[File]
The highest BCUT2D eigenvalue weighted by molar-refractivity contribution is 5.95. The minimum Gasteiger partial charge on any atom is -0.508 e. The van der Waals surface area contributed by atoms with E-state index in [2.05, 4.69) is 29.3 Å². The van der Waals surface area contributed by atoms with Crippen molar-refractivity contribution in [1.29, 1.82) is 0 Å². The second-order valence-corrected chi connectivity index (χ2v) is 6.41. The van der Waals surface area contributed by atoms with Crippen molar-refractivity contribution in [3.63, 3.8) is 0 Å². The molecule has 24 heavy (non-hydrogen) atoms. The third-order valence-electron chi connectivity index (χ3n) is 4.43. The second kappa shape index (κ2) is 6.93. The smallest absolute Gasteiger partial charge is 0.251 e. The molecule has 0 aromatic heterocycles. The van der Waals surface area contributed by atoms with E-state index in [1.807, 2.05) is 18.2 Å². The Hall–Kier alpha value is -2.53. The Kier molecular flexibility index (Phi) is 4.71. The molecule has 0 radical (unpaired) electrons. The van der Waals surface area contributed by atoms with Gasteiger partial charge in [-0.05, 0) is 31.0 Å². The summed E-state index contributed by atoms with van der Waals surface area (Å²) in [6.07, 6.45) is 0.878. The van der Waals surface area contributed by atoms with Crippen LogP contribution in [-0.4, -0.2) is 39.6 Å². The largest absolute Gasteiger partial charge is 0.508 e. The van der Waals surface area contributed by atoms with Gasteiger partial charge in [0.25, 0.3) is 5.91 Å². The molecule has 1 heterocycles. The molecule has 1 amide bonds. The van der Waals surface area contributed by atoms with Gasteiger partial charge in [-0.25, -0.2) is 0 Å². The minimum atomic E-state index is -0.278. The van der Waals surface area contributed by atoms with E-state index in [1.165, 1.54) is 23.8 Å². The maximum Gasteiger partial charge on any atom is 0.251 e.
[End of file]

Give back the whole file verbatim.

The highest BCUT2D eigenvalue weighted by molar-refractivity contribution is 5.95. The minimum Gasteiger partial charge on any atom is -0.508 e. The van der Waals surface area contributed by atoms with E-state index in [2.05, 4.69) is 29.3 Å². The van der Waals surface area contributed by atoms with Crippen molar-refractivity contribution in [1.29, 1.82) is 0 Å². The second-order valence-corrected chi connectivity index (χ2v) is 6.41. The van der Waals surface area contributed by atoms with Crippen molar-refractivity contribution in [3.63, 3.8) is 0 Å². The molecule has 24 heavy (non-hydrogen) atoms. The third-order valence-electron chi connectivity index (χ3n) is 4.43. The second kappa shape index (κ2) is 6.93. The smallest absolute Gasteiger partial charge is 0.251 e. The molecule has 0 aromatic heterocycles. The van der Waals surface area contributed by atoms with E-state index in [1.807, 2.05) is 18.2 Å². The Hall–Kier alpha value is -2.53. The Kier molecular flexibility index (Phi) is 4.71. The molecule has 0 radical (unpaired) electrons. The van der Waals surface area contributed by atoms with Gasteiger partial charge in [-0.05, 0) is 31.0 Å². The summed E-state index contributed by atoms with van der Waals surface area (Å²) in [6.07, 6.45) is 0.878. The van der Waals surface area contributed by atoms with Crippen LogP contribution in [-0.4, -0.2) is 39.6 Å². The largest absolute Gasteiger partial charge is 0.508 e. The van der Waals surface area contributed by atoms with Gasteiger partial charge in [0.25, 0.3) is 5.91 Å². The molecule has 1 heterocycles. The molecule has 1 amide bonds. The van der Waals surface area contributed by atoms with Gasteiger partial charge in [-0.25, -0.2) is 0 Å². The minimum atomic E-state index is -0.278. The van der Waals surface area contributed by atoms with E-state index in [1.165, 1.54) is 23.8 Å². The maximum Gasteiger partial charge on any atom is 0.251 e.